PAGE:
HGNC regularly receive user requests to update nomenclature, especially for “placeholder” symbols such as the C#orfs, KIAAs, and FAMs. The resulting new gene symbols and names enable new discoveries—for example, that the gene previously approved as C7orf26 actually encodes a subunit of the integrator complex and hence has been renamed INTS15 [23]—to be clearly and effectively communicated to the world at large. Curating “gene groups” has also led to informative updates to gene nomenclature: in 2020 the nomenclature of nine genes encoding human dynein chains was updated, including two genes previously assigned uninformative placeholder symbols—C16orf71 was updated to DNAAF8 (dynein axonemal assembly factor 8) and C20orf194 to DNAAF9 (dynein axonemal assembly factor 9).

Basing discussion with experts around HGNC gene groups can be an excellent way to engage with researchers in specific fields about the nomenclature of the genes that are the most important to them. HGNC gene group resources are also popular with visitors to the website and group genes in a variety of ways (based on homology, complex subunits, historical groupings); while gene groups are not currently labelled with types, this is planned for the future in combination with reviewing and improving the nomenclature of the genes within each group. One example group is the CFAP (cilia and flagella associated protein) genes which have been named based on their FAP (flagella associated protein) orthologs in the model organism Chlamydomonas reinhardtii. There are currently 45 approved CFAP symbols in human, and many of them are well published, with over 300 papers in PubMed using the CFAP# gene nomenclature.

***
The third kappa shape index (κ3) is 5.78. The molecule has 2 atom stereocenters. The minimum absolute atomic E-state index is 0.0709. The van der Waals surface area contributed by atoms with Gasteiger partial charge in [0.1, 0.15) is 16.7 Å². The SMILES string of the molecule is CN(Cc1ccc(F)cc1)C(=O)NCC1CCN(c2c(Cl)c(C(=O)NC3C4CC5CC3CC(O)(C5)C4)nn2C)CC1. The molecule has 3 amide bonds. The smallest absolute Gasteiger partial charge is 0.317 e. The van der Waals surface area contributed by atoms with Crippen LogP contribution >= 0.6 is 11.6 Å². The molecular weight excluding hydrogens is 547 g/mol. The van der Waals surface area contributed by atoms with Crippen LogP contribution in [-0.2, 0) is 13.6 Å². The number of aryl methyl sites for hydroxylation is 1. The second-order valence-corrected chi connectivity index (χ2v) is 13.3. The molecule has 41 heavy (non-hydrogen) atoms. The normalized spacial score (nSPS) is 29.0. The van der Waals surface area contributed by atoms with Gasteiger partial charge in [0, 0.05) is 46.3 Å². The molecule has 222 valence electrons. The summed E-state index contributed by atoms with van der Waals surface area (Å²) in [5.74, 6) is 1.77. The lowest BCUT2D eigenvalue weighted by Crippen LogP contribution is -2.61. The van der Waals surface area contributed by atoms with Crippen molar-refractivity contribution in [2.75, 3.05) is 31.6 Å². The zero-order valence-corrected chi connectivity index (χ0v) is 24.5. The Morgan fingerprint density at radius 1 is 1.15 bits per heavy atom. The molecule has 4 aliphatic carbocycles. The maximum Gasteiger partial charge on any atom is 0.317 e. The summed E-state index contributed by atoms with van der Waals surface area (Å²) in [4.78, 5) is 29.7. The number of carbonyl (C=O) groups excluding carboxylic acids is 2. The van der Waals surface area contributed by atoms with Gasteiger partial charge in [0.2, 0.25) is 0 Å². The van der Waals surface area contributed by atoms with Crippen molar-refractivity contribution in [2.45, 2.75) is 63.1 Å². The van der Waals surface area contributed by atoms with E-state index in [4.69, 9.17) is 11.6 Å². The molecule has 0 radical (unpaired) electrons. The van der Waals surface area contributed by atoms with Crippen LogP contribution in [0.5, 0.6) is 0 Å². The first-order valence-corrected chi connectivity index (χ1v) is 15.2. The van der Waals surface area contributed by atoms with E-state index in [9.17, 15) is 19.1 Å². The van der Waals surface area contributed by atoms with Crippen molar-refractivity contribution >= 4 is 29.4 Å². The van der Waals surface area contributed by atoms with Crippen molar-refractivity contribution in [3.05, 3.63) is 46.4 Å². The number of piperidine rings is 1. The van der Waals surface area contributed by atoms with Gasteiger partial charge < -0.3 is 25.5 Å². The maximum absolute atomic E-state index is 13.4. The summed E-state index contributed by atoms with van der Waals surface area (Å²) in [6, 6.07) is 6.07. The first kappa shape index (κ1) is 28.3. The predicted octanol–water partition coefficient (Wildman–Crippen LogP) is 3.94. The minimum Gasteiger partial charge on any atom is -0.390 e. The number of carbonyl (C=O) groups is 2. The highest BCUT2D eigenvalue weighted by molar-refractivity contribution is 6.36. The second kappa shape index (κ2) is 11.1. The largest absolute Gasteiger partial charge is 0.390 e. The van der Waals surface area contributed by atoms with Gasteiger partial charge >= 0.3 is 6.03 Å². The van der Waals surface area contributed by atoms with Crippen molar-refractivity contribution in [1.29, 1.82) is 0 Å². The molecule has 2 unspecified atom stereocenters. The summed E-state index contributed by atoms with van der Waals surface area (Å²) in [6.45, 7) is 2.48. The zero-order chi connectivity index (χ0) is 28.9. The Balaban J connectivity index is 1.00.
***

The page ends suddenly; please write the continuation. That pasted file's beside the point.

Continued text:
While HGNC are now aiming to stabilize gene symbols whenever possible, gene names can still be adjusted to make them more functionally informative. For example, the nomenclature of the “methyltransferase like” (METTL) genes was reviewed in consultation with HGNC’s specialist advisors in 2021 and some of their names were updated to reflect that they encode active methyltransferases. Symbol updates were also made for a few genes in this group: the little used METTL12 and METTL21D were updated to CSKMT (citrate synthase lysine methyltransferase) and VCPKMT (valosin containing protein lysine methyltransferase) respectively, to reflect the enzymes’ specific substrates.

Occasionally genes have a symbol alias that is overwhelmingly used. This was the case for HGNC:3942 which had the approved nomenclature FRAP1 for “FK506 binding protein 12-rapamycin associated protein 1” from the years 2001 to 2009. The scientific community overwhelmingly referred to the gene as "mTOR", which was problematic as this stood for “mammalian target of rapamycin” so was not transferable to non-mammalian vertebrate species like chicken and zebrafish. The HGNC collaborated with the Mouse Genomic Nomenclature Committee (MGNC) in 2009 and contacted 115 researchers. After lengthy discussions, the nomenclature committees and majority of researchers agreed upon “MTOR” which now stands for “mechanistic target of rapamycin kinase”. This gene symbol is well supported but has also allowed other genes to be named relative to the MTOR symbol, such as DEPTOR (DEP domain containing MTOR interacting protein), LAMTOR1 (late endosomal/lysosomal adaptor, MAPK and MTOR activator 1), RPTOR (regulatory associated protein of MTOR complex 1) and RICTOR (RPTOR independent companion of MTOR complex 2). None of this would have been possible if the gene had languished as FRAP1.